Why is staying in a five-star hotel not always the luxury experience it should be, given that you are paying through the nose?
I spent last weekend at the soon-to-be-opened ITC Grand Chola in Chennai. Though the property is still weeks away from its launch, the rooms and some of the restaurants are ready and it has already been the subject of raves in travel publications (Conde Nast Traveller, Travel and Leisure etc.) and in trade magazines.
I don’t think ITC wants the media to say very much about the hotel till it is launched properly, so I will hold off doing a full-fledged review.
Not only are they large (probably the largest standard rooms in any Indian deluxe hotel) but they are also thoughtfully designed so that you never have to strain or struggle to do anything.
If ITC can do it at the Grand Chola, I thought to myself, then why can’t other hotels? Why are so many expensive hotel rooms, the world over, so badly designed? Why is staying in a five-star hotel not always the luxury experience it should be, given that you are paying through the nose?
Size does matter
I’m past the age where I can live in a broom closet and spend all my time in the hotel bar or lobby (as the American hotelier Ian Schrager wanted guests at his pioneering trendy hotels to do). I want a room of a reasonable size. I don’t care how fashionable or famous the hotel is.
Guests at five-star hotels like to look half-decent when we go out for meetings or to meet friends. So we need space to keep our clothes and to dress. I hate hotels that don’t have enough drawers or cupboards. Nor can I understand why deluxe hotels do not install full-length mirrors that are placed so that you can step back and look at yourself properly.
Part of the problem is that Indian hotel rooms tend to be Western and masculine in conception. Designers don’t take into account that Indian women wear saris and need full-length mirrors. And it isn’t just the women: even guys like full-length mirrors.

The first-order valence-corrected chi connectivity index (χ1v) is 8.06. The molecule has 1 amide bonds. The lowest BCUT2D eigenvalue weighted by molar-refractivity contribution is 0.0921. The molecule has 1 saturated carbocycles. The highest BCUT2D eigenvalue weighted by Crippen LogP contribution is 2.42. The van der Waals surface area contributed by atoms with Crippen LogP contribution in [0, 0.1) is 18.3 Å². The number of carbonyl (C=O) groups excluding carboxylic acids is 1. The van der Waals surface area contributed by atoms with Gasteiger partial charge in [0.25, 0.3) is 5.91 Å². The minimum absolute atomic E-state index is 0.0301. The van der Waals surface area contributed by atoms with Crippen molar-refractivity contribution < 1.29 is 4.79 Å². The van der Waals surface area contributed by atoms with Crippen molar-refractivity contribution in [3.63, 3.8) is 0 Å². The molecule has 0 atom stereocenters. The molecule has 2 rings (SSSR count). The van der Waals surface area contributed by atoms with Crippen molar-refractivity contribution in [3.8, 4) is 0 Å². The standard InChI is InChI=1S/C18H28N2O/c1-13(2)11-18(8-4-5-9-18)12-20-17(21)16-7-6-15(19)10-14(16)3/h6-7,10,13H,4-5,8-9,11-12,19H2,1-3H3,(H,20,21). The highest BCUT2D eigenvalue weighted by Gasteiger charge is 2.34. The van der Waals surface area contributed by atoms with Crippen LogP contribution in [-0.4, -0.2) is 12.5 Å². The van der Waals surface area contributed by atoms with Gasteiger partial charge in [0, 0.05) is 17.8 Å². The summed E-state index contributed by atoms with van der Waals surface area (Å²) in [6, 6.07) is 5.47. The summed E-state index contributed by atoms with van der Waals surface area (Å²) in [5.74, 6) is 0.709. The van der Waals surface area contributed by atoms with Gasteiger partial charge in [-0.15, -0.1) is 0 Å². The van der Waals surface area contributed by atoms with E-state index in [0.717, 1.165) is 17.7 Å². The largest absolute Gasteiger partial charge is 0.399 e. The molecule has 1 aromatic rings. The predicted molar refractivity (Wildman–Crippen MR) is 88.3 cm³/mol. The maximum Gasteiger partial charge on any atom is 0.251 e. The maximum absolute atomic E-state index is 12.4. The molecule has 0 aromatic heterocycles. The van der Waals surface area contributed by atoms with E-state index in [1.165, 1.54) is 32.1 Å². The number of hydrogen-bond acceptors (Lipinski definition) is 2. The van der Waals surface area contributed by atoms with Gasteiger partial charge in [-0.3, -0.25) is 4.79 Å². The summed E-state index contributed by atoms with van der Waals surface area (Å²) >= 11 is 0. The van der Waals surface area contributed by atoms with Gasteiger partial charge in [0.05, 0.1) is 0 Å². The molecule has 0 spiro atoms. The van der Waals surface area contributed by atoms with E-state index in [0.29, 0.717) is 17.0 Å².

Reading and Writing
Are many of the people who design hotel rooms functionally illiterate? I’m guessing that they are – judging by the number of hotel rooms in which it is impossible to read or write.
Take the writing desk, a standard fixture in business hotel rooms. At least half the time, the chair in front of the desk has been designed so that you cannot sit comfortably in it. Either the back is wrong or it is too high so that your legs do not fit under the table. Nor is there a light over the desk and the lamp cannot be angled towards your book, pad or computer.
So it is with reading in bed. It is getting slightly better now with overhead reading lights but many hotel rooms have fancy-looking bedside lamps that do not throw enough light on the pillow area making it impossible to read.
Hoteliers like to imagine that we wake up each morning, have quick showers and rush down to their breakfast buffets. In fact, many of us like to drink a coffee and read the papers in our rooms before we head out. But in too many hotel rooms there will be no place where you can sit comfortably, a cup of coffee in front of you and read the morning paper.
These days, many of us travel with electrical/electronic devices that need to be plugged in to power points. So why then are hotels so reluctant to provide plug points or adapters? In many hotels I end up using the shaver socket in the bathroom to charge my phone because there are no other convenient plug points available.
When plug points are to be found, they are located at floor level or hidden behind furniture so you have to get down on your knees and move tables around before you can plug anything in.
Admittedly this is changing. I’ve noticed that the new Oberoi and ITC hotels are plug-point aware. But many other hotels simply don’t think of guest convenience.